The Child's Elephant by Rachel Campbell-JohnstonThe Child’s Elephant begins with the seemingly charming story of Bat, a young boy living in a traditional African village and whose job it is to care for the family’s herd of cows. He is out with the cows one day, when he stumbles on the sight of an elephant being killed by poachers for its tusks. He later discovers a very young baby elephant that has been orphaned by the poachers. He enlists the help of his friend, Muka in rescuing and caring for the baby elephant, naming her Meya. The two children develop a bond with Meya and on the surface this is a very traditional tale of children befriending and caring for an orphaned wild animal. However, throughout the first part of the book, there are hints of lurking danger, with mention being made of children snatched away from home. We are never told directly where the story is set, but Campbell has stated that she drew on her knowledge of several places in Africa, and particularly Uganda, and Komo’s Lord’s Resistance Army. At the end of the first part of the book, Meya becomes a liability in the village, and Bat and Muka train her to go back into the wild, eventually leaving her with a herd of wild elephants. This would have made quite an enchanting story on its own, appealing as it does to a widespread wish among children for an animal friend.

The second part of the book has a much darker theme. Both Bat and Muka are captured whilst going about their daily tasks, and are taken to be trained as child soldiers. Lobo, who never quite fitted into the life of Bat’s village and now works at recruiting child soldiers, has spoken of Bat’s affinity with elephants, which is why he has been kidnapped. Bat befriends another child soldier, Gulu, who has obviously suffered severe trauma at the hands of his kidnappers, since he repeats the fact that he has done things no one could forgive him for. Although this is a very harsh topic for the subject of a children’s book, I felt it was sensitively dealt with and the extreme cruelty, whilst hinted at, is never openly written about.
The third part of the book completes the whole, bringing the now grown Meya back into the story, and giving it perhaps a happier ending than would be expected in a book written for an older audience.

Carnegie Roehampton Readers Review: Rooftoppers

Carnegie Greenway Medals

The Roehampton Readers participated in the CILIP Carnegie & Kate Greenway Children’s Book Awards as a shadowing group. Meeting at Roehampton University to discuss the books, their reviews were then posted to the shadowing site itself. Over this summer, we are sharing a selection of the reviews with you as part of the ongoing activity here at NCRCL. The Roehampton Readers group was coordinated by NCRCL PhD student, Kay Waddilove. 

Review: Rooftoppers by Katherine Rundell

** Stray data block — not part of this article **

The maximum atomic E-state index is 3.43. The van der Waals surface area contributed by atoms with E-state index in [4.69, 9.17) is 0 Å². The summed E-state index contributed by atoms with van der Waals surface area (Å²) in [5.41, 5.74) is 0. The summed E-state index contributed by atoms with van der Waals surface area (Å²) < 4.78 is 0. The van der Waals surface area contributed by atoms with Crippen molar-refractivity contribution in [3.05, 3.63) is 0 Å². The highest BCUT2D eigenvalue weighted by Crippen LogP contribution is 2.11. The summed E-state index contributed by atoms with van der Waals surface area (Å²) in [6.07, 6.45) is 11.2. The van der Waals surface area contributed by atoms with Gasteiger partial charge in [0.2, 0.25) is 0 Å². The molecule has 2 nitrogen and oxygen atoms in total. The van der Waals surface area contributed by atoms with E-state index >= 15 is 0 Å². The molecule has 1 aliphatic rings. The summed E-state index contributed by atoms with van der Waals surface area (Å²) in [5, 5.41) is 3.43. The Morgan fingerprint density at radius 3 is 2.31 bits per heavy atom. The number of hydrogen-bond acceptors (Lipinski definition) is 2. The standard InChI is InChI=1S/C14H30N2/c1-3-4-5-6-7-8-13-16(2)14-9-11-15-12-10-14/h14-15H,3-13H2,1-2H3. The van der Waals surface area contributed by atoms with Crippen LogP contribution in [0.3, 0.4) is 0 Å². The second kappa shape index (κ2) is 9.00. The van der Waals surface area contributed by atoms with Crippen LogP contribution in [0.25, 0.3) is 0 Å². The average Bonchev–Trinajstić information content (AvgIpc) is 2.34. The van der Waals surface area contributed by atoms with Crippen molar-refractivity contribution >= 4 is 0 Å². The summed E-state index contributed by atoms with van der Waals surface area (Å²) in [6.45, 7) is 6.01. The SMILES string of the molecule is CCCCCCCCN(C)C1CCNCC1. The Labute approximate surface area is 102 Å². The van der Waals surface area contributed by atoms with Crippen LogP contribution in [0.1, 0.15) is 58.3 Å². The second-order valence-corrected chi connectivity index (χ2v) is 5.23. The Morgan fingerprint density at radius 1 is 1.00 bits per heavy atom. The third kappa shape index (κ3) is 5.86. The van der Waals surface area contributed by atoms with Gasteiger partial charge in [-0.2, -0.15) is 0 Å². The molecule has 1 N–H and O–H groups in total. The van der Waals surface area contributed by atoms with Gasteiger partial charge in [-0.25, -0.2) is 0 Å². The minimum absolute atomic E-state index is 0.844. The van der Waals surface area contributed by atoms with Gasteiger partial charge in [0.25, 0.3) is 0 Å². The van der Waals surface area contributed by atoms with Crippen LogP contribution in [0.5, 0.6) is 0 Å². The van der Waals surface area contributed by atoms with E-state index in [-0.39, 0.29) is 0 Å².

By Eleanor Hamblen

Katherine Rundell’s Rooftoppers begins with a baby floating in a cello case in the middle of the English Channel. All that follows is equally distinctive as both the protagonist, Sophie, and the story grow into something rather exceptional.

Happily, Sophie is fished out of the water by fellow shipwreck-survivor Charles Maxim who is perhaps a more stereotypical scholar than tightrope-walking Katherine Rundell, herself a fellow at All Souls College, Oxford. He claims to “understand books far more readily than [he understands] people” but as the story unfolds Charles displays an intuitive understanding of his young ward with “hair the colour of lightening” and “eyes the colour of candlelight”, enabling and encouraging her adventures.

Rooftoppers by Katherine RundellThe first chapters chart Sophie’s unconventional early years in London. There is more than a hint of Pippi Longstocking in her upside-down habits of replacing plates with books and sleeping on top of a wardrobe. Such eccentricities are the cause of much sighing, frowning and note scribbling from Miss Elliot, a representative of the National Childcare Agency. On Sophie’s twelfth birthday, this oppressive organisation threatens to take her away from Charles which prompts their escape to Paris in search of Sophie’s long-lost mother.

Facing more difficulties with the French authorities, Sophie is forced onto the Paris skyline while Charles seeks legal advice. It is here that she encounters the “rooftoppers” or “sky-treaders”, a ragged troop who give us an insight into their bird’s eye view of the world. With their help, Sophie confronts her fears as she scales Notre Dame and leaps from roof to roof in pursuit of her quest.

Rooftoppers features traditional tropes of children’s literature such as orphans and rapturous descriptions of midnight feasts. However, Rundell’s voice is fresh and she handles these familiar images in interesting ways. For example, the “rooftoppers” are adamant that they are not street children since the street belongs to everyone. Their life is hard but private and liberated, they repeatedly claim that “the sky belongs to [them]”.

The reference to street urchins is one of just a few details which anchors the story in the nineteenth-century. There is also mention of an icebox, a horse and carriage and, significantly, the fact that women do not play cellos. The historical setting is not emphasised and the dialogue can appear incongruously modern at times but this is forgiven as the reader is swept away by Rundell’s style, characterisation and well-crafted plot.